I gained a greater knowledge and understanding of the Swedish objects in Haslemere’s collection from my visit to Stockholm.  Seeing similar objects to those in Haslemere’s collection displayed in their original context was invaluable.  I had no previous knowledge of how these objects were made, used and displayed but from my visit I can now add more information on collections database and plan our proposed re-interpretation of the collection.  Both Museums display similar items to those in our collection and have provided me with new inspiration for the display and interpretation of the Haslemere collection.  Hopefully some further collaborative research will identify the correct artist of our wall hangings.  If we can prove a link between our original collector and Hazelius, founder of the Nordiska Museet, this would be very interesting and would prove that Davies, our collector, was an innovative collector of his time.

I had not travelled internationally on behalf of the museum before so it was a wonderful experience for my own professional development.  I have also developed a much wider knowledge of the objects in the collection that I care for.

I think one of the most important lessons I learnt from my experience was that the colleagues I encountered in Sweden were very welcoming and willing to help me, work with me, and share their research.  I have encountered fellow professionals in the past who were very protective of their own research, quite rightly, but the colleagues I met in Sweden were more than happy to share information with me and also help me with my own research for nothing in return.  I hope that next time I am approached by a researcher or museum professional I will be open and welcoming in return.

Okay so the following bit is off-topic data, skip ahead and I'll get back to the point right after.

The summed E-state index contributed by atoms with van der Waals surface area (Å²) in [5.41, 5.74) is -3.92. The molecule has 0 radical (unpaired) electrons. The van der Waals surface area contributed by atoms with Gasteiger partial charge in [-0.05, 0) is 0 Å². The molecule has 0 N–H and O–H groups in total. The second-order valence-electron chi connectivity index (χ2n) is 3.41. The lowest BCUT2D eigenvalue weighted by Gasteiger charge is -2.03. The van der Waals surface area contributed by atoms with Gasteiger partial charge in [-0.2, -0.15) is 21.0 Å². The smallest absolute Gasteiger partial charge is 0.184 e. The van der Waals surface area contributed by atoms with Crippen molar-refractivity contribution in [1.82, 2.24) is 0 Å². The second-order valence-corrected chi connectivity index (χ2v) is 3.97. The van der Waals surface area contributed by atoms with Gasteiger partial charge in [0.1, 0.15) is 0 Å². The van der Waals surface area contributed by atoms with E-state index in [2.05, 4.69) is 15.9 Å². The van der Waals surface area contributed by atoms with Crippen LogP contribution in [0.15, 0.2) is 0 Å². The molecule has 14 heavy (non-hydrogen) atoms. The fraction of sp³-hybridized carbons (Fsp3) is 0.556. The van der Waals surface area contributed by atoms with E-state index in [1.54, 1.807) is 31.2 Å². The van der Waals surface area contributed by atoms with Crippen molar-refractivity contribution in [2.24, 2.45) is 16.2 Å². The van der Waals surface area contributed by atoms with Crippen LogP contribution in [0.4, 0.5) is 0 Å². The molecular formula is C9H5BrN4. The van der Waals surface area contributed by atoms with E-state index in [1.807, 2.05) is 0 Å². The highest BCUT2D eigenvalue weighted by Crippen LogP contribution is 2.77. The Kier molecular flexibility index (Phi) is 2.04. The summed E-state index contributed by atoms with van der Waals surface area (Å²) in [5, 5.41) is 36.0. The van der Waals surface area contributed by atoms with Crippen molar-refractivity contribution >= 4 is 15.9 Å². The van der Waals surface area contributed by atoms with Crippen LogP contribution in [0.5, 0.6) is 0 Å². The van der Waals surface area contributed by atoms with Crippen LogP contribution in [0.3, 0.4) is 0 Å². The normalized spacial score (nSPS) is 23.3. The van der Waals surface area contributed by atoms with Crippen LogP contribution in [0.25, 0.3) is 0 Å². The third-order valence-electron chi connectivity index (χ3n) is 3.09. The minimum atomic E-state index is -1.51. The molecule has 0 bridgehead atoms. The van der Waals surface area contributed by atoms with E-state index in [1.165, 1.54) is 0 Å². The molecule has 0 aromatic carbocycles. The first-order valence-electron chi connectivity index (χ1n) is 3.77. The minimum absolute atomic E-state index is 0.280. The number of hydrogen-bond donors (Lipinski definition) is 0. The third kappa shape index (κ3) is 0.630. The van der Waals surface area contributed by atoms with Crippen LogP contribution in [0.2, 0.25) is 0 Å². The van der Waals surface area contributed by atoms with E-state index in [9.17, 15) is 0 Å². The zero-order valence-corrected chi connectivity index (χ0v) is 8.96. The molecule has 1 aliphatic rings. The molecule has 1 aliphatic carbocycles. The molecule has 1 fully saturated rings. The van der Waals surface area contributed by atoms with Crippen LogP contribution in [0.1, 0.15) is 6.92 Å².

Also I think it was important that I took with me information about Haslemere's collection to give the colleagues I met a better idea of the museum I come from.  I gave them books on our collection and in advance I sent them specific information on Swedish objects in our collection so when I met them in person they had a good idea of the collection and type of objects I was researching.

18th century farmstead at Skansen Open Air Museum, Stockholm. Courtesy of Lindsay Moreton.

18th century farmstead at Skansen Open Air Museum, Stockholm.
Courtesy of Lindsay Moreton.

Following my visit, my next step is to keep communication open with the curators I met on my trip and collaborate on some further research.  I am researching dates that the collectors of the Haslemere collection may have been in Sweden, and Ulla-Karin from the Nordiska Museet has access to the diaries of Artur Hazelius, founder of Skansen and the Nordiska Museet, so she will check if they ever met or corresponded.  If we can prove a link between the two collectors then this will be a very significant discovery.  Ulla-Karin is also going to look at further images of our Swedish paintings as she thinks the artist we have recorded for them maybe incorrect.  If she can identify the correct artist of the paintings then this could provide a wealth of new information about them.  Any new information that comes to light will inform a re-display of the collection which is planned when funding is available.

We are also applying for Designation from Arts Council England this year for the Peasant Art collection so my next step is to include any new information about the significance of the collection in this application.  If we are successful in achieving designation, this could open up a lot of opportunities for the future development of the collection and the museum.

“On behalf of Haslemere Museum, I wish to thank the WIRP for the International Travel Grant that has enabled our Collections Manager to visit Sweden in order to undertake important research on our unique European Peasant Art Collection.  This has been the first international research trip that the museum has ever undertaken and it has facilitated a step-change in our collections development.  It will herald new and exciting ventures for the museum as we move forward and we are very grateful for this opportunity” Julia Tanner, Curator.